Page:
Stoke-on-Trent, United Kingdom: With an expert flick of a gilt-covered paint brush, a craftswoman puts the finishing touches to commemorative mugs marking the first coronation of a British monarch in 70 years.
Just six weeks before King Charles III is crowned at Westminster Abbey on May 6, an historic English pottery is working flat out to meet demand for the fine bone china souvenirs.
"You just feel so proud. There´s been nothing like this since the queen´s coronation," said Gary Fraser, production manager at Duchess China 1888 in the central English city of Stoke-on-Trent, home of the country´s pottery industry.
Fraser, 57, whose father and grandfather also worked in the potteries, remembers them coming home with commemorative pieces from previous royal occasions such as Queen Elizabeth II´s silver jubilee marking her 25th year on the throne in 1977.
"You get a sense of being part of history. People will pass these things on to their grandkids," said Fraser.
Established in 1888 in Longton, one of the six towns that make up the city of Stoke-on-Trent, Duchess China has been making fine bone china for over 130 years.
The commemorative plates, mugs and other items Duchess China is making now were inspired by items produced in 1937 for the coronation of his grandfather King George VI.
The bold red, white and blue design incorporates the Tudor crown of English monarchs from the time of Henry VIII with the words "God Save The King" in large gold letters.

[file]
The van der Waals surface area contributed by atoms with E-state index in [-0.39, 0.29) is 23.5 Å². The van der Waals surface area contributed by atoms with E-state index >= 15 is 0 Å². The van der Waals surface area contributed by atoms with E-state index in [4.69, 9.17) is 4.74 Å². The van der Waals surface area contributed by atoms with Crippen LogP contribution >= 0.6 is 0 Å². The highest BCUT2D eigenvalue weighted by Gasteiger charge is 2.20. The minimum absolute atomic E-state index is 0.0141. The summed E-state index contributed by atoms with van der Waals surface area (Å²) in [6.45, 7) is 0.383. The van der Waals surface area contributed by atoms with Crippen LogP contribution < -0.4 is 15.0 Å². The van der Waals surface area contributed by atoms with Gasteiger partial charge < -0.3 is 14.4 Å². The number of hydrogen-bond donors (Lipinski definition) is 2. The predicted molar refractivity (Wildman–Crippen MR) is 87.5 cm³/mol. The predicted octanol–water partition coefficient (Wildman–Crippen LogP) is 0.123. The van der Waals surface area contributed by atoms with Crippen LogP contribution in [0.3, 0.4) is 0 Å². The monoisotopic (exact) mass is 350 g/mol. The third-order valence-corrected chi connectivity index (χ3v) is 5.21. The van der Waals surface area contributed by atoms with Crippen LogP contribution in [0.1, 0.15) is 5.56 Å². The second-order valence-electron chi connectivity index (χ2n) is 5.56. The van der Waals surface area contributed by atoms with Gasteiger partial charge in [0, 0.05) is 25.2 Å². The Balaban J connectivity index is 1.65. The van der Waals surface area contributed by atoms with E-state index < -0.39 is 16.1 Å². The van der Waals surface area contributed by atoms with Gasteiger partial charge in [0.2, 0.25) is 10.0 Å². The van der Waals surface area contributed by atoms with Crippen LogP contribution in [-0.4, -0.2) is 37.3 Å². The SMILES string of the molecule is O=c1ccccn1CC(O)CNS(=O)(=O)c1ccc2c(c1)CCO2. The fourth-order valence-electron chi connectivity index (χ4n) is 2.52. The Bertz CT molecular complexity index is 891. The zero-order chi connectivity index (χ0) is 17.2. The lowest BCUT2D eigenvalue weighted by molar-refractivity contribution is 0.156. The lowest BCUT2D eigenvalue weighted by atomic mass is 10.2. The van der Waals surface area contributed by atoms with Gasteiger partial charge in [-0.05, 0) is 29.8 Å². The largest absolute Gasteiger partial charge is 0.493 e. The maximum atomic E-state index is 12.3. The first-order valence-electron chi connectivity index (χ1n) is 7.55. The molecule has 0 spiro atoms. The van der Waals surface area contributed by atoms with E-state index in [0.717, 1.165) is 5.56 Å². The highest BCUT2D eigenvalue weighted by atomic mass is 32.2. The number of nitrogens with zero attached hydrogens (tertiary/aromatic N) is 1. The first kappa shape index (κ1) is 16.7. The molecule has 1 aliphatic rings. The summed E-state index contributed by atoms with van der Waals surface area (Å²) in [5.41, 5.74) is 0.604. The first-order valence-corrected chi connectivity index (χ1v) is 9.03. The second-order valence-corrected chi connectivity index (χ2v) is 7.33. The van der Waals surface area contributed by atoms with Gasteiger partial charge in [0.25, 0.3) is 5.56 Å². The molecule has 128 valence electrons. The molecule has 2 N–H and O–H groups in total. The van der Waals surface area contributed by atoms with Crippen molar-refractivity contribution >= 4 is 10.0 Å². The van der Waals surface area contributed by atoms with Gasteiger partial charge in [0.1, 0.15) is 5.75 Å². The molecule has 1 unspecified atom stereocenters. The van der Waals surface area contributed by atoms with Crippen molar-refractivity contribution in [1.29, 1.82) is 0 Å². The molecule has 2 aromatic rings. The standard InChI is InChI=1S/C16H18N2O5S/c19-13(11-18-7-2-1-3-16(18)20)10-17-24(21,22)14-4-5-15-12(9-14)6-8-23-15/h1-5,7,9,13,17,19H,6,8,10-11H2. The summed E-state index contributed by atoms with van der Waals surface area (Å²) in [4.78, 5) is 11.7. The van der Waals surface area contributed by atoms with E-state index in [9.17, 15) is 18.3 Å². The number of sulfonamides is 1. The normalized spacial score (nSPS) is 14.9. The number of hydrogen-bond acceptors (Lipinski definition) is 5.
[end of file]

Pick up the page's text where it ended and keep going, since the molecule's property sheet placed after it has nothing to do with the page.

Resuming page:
Prices range from £25 ($30) for a mug or £44.95 for a cup and saucer set.
Produced using meticulous techniques honed over generations, each piece will go through the hands of over 20 craftspeople before it is finished.
- Time-honoured skills -
The factory is as busy as ever with three major royal events -- the queen´s platinum jubilee and her death last year, and now Charles´s coronation -- all in the space of less than 12 months.
"Obviously, a coronation year (is) something we´ve never experienced before and something I don´t think you can ever prepare for," said director Jason Simms, who took over the struggling firm four years ago with business partner Andrew Tooth.
The factory is currently producing its ceramics five days a week instead of the usual two to three and has had to take on extra staff.
The sharp decline of the Stoke-based potteries in recent decades, with many firms going bust or moving production overseas, however, has made recruiting difficult.
Fraser was working for Dudson, a firm that dated back to the very start of the 19th century, when it closed down in 2019.
"Grown men were crying. Within 20 minutes all the machines were turned off, the gates were locked, and we were escorted off the premises," he recalled.
With so many firms having moved their production out of the country due to production costs, staff have retired or disappeared into different industries, interrupting the time-honoured passing of skills from one generation to the next.
"It is a tragedy to see the industry like this. Recruiting becomes difficult because the skills are lost," Fraser added.
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